Baillie sums up the problem as follows:The Black Death of 1347 was believed to be the third great outbreak of bubonic plague; a plaguethat is traditionally spread by rats and fleas. The previous instances were thePlague of Athensin430 BC and the plague at the time of Justinian which arrived into Constantinople in AD 542. ThePlague of Athens was described by Thucydides, while the Justinian plague wasdescribed byProcopius, among others. [...]The plague is supposed to have originated in Central Asia, or somewhere in Africa, where plague isendemic in some rodent populations. It is assumed that some environmental stimulus causedinfected rodents to leave their normal habitats and infect rat populations, and ultimately humanpopulations, in areas where there was no natural immunity. The mechanism of transfer is believedto have been infected fleas leaving the bodies of dead rats and moving to human hosts who were inturn infected by the feeding fleas. It is believed that trade routes brought the disease to the BlackSea region and from there to the central Mediterranean by late 1347. It was then introduced intoEurope through northern Italy and southern France. It immediately started killing people in largenumbers spreading overland at about 1.5 km per day. Between January and the summer to autumnof 1348 it had spread as far as the British Isles, and by 1350 to Scandinavia and eventually evenIceland. The spread seems to have curled up through France, across Belgium into Germany and oninto central southern Europe. This first wave burned itself out by 1351, though there was a secondwave in 1361.It is generally believed that the plague hit an already weakened population in Europe. [...]At its most basic, the problem is with those rats and fleas. For the conventional wisdom to workthere have to be hosts of infected rats and they have to be moving at alarming speed - you wouldalmost have to imagine infected rats scuttling every onward (mostly northward) delivering, as theydied, loads of infected fleas. The snags with this scenario are legion. For example, there are nodescriptions of dead rats lying everywhere (this is explained by suggesting that either the rats wereindoors, or people were so used to dead rats that they were not worth mentioning; though if theywere indoors how did they travel so fast?) It did not seem to matter whether you were a ruralshepherd or cleric or a town dweller, both were infected. Yet strangely with this very infectiousdisease some cities across Europe were spared. Moreover, these rats must have been happy tomove to cool northern areas even though bubonic plague is a disease that requires relatively warmtemperatures. Then, when there are water barriers, these rats board ships to keep the momentumgoing. (Baillie)Benedictow, an advocate of the rats and fleas scenarios quoted by Baillie, tells us about theseamazing critters:The Black Death's strategic genius made also another masterstroke that greatly increased the paceof its conquest of the Iberian peninsula. Shortly after its multiple invasions of important urbancentres along the coast of the Kingdom of Aragon, it performed a remarkable metastatic leap andarrived triumphantly in the town of Santiago de Compostela in the very opposite, north-westernmost corner of the Iberian Peninsula. (Benedictow, O. J. 2004The Black Death 1346-1353:The Complete History. The Boydell press, Woodbridge.)In 2001, epidemiologists Susan Scott and Christopher Duncan from Liverpool University proposedthe theory that the Black Death might have been caused by an Ebola-like virus, not a bacterium.Their research and findings are thoroughly documented in Biology of Plagues. More recently theresearchers have published computer modeling demonstrating how the Black Death has madearound 10% of Europeans resistant to HIV. (Return of the Black Death: The World's Greatest SerialKillerby Susan Scott, Christopher Duncan andBiology of Plagues: Evidence from HistoricalPopulationsby Susan Scott, Christopher J. Duncan)In a similar vein, historian Norman F. Cantor, in his 2001 bookIn the Wake of the Plague, suggeststhe Black Death might have been a combination of pandemics including a form of anthrax and acattle murrain. He cites many forms of evidence including: reported disease symptoms not inkeeping with the known effects of either bubonic or pneumonic plague, the discovery of anthraxspores in a plague pit in Scotland, and the fact that meat from infected cattle was known to have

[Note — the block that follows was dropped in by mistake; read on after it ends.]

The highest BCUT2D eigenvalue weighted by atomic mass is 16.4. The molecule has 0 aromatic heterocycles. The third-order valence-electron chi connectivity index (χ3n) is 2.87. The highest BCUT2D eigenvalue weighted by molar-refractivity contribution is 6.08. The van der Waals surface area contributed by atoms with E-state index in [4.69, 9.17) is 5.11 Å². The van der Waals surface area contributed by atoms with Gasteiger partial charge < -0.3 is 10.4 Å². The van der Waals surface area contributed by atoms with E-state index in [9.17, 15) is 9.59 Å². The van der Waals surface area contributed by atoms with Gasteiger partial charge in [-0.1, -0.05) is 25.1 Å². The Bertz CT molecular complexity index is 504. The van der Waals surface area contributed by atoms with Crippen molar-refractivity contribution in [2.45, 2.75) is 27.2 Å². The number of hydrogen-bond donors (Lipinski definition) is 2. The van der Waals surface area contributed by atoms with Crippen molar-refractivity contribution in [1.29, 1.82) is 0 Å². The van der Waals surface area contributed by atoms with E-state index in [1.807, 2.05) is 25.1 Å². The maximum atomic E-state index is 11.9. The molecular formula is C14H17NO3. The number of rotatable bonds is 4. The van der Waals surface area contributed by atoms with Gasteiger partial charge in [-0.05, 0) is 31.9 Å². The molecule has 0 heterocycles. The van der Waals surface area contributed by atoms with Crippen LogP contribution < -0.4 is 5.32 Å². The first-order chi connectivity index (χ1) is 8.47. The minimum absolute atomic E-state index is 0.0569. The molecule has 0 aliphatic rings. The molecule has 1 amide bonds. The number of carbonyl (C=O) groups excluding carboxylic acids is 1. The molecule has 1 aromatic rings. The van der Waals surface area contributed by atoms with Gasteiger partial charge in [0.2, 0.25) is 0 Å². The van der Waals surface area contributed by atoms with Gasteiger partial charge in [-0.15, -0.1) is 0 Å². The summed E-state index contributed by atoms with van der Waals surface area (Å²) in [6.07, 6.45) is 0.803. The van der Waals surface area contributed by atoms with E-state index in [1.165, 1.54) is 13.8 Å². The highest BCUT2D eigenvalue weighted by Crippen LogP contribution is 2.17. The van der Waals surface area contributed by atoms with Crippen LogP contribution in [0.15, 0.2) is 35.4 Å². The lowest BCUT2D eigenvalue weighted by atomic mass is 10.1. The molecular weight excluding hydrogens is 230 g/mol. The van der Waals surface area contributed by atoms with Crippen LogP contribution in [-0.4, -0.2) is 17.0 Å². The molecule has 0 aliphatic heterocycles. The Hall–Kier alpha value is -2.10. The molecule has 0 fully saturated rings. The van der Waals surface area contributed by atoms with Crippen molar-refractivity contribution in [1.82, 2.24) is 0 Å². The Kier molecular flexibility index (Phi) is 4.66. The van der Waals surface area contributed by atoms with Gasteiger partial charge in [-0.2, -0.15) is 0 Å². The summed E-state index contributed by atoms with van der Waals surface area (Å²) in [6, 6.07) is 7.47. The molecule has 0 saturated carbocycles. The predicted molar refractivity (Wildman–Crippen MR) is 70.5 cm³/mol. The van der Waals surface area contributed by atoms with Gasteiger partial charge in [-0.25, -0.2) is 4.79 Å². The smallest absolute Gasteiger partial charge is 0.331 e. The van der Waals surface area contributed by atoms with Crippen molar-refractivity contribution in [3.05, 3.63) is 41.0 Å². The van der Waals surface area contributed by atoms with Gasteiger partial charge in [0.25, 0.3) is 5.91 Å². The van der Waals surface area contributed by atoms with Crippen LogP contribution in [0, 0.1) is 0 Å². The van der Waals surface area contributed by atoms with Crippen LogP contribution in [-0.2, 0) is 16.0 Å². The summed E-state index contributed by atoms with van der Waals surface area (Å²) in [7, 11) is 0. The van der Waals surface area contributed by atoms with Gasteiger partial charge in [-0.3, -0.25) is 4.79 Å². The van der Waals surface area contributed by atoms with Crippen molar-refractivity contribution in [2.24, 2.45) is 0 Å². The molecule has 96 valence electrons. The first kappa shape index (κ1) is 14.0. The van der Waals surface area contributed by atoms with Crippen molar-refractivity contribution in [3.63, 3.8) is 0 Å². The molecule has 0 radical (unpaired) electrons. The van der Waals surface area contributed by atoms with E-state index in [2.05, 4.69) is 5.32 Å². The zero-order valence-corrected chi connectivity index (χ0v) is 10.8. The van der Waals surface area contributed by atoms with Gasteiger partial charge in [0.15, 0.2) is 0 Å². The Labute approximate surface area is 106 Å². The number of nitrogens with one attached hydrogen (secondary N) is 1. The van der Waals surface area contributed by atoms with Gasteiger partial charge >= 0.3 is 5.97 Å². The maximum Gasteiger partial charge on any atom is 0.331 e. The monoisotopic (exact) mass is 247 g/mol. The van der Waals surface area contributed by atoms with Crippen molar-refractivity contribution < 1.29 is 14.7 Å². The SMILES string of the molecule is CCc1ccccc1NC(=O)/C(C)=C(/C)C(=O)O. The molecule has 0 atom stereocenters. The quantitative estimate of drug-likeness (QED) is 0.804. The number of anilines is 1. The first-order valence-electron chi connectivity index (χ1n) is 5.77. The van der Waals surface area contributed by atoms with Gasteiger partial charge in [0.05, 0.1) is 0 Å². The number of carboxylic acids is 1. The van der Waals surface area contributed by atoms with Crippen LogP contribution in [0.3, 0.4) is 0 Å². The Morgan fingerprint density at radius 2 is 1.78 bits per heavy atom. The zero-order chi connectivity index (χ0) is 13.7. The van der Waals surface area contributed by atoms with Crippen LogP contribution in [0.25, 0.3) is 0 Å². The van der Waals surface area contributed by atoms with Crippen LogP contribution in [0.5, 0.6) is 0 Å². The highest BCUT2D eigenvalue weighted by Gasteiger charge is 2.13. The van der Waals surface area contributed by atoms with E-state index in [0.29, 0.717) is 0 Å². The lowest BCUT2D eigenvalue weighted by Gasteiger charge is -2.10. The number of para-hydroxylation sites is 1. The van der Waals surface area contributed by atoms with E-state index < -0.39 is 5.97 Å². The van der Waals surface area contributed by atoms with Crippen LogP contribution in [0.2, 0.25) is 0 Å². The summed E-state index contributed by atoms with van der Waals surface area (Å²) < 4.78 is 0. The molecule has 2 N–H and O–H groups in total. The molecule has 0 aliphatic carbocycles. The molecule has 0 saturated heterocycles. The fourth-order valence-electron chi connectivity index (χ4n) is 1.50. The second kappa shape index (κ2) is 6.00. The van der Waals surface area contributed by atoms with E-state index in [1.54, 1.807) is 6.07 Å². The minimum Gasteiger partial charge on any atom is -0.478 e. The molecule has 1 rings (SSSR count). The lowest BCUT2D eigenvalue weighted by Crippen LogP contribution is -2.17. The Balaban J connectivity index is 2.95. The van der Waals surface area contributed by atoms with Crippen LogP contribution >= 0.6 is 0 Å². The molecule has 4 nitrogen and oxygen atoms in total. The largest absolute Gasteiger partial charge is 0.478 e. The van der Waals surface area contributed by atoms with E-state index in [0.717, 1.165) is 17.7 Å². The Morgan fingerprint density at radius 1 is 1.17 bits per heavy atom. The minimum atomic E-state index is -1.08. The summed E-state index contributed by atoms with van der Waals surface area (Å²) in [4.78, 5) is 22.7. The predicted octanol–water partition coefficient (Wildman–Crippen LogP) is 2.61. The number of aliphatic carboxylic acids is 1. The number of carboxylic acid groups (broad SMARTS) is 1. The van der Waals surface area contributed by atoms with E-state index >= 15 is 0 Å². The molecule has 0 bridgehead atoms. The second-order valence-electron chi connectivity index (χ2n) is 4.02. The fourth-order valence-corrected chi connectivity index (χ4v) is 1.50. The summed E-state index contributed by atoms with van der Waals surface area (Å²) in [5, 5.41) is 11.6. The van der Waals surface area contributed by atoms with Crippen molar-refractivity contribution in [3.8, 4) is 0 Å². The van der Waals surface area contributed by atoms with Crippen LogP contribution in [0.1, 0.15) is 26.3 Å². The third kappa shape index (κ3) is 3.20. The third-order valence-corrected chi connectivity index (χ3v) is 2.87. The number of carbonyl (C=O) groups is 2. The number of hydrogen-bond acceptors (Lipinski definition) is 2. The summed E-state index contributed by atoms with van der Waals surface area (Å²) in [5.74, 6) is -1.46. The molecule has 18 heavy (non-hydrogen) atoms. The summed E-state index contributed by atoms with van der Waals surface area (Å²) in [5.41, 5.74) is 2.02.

been sold in many rural English areas prior to the onset of the plague.Samuel K. Cohn, quoted extensively by Baillie also rebutted the theory (and that's really all it is,and a weak theory at that!) that the Black Death was bubonic plague. In theEncyclopedia of Population, he points to five major weaknesses in this theory:- very different transmission speeds - the Black Death was reported to have spread 385 km in 91days in 664, compared to 12-15 km a year for the modern Bubonic Plague, which has the assistanceof trains and cars- difficulties with the attempt to explain the rapid spread of the Black Death by arguing that it wasspread by the rare pneumonic form of the disease - in fact this form killed less than 0.3% of theinfected population in its worst outbreak in Manchuria in 1911- different seasonality - the modern plague can only be sustained at temperatures between 50 and78 °F (10 and 26 °C) and requires high humidity, while the Black Death occurred even in Norway inthe middle of the winter and in the Mediterranean in the middle of hot dry summers- very different death rates - in several places (including Florence in 1348) over 75% of thepopulation appears to have died; in contrast the highest mortality for the modern Bubonic Plaguewas 3% in Mumbai in 1903- the cycles and trends of infection were very different between the diseases - humans did notdevelop resistance to the modern disease, but resistance to the Black Death rose sharply, so thateventually it became mainly a childhood diseaseCohn also points out that while the identification of the disease as having buboes relies on theaccount of Boccaccio and others, they described buboes, abscesses, rashes and carbunclesoccurring all over the body, while the modern disease rarely has more than one bubo, mostcommonly in the groin, and is not characterized by abscesses, rashes and carbuncles which is whatBoccaccio described!The gist of Cohn's argument is that whatever caused the Black Death, it was not bubonic plague.(See also: Samuel K. Cohn 2002, "The Black Death: End of the Paradigm." andThe Black Death andthe Transformation of the West(European History Series) by David Herlihy and Samuel K., Jr. Cohn)When one begins to dig into the subject, we find that there was one study that claimed that toothpulp tissue from a fourteenth-century plague cemetery in Montpellier tested positive for moleculesassociated with Y. pestis (bubonic plague). Similar findings were reported in a 2007 study, but otherstudies have not supported these results. In fact, in September of 2003, a team of researchers fromOxford University tested 121 teeth from sixty-six skeletons found in fourteenth-century massgraves. The remains showed no genetic trace of 
Y. pestis
, and the researchers suspect that theMontpellier study was flawed[What these studies do not address is the problem that the apparent means of infection ortransmission varied widely, from human-to-human contact as in Iceland (rare for plague andcutaneous Bacillus anthracis) to infection in the absence of living or recently-dead humans, as inSicily (which speaks against most viruses).To all the problems with the Bubonic Plague theory cited above, we have to add what thecontemporary writers recorded. Philip Ziegler collected many of these items in his bookThe BlackDeath, though he dismisses them as "metaphor". We'll be looking at some of them in just amoment.Mike Baillie didn't start out to write a book about cometary impacts being implicated in the greatPandemics of the past; he had just noticed some strange tree ring patterns that happened tocoincide with this historical catastrophe and thought that, perhaps, there was some sort of environmental downturn that weakened the human population, making humanity susceptible to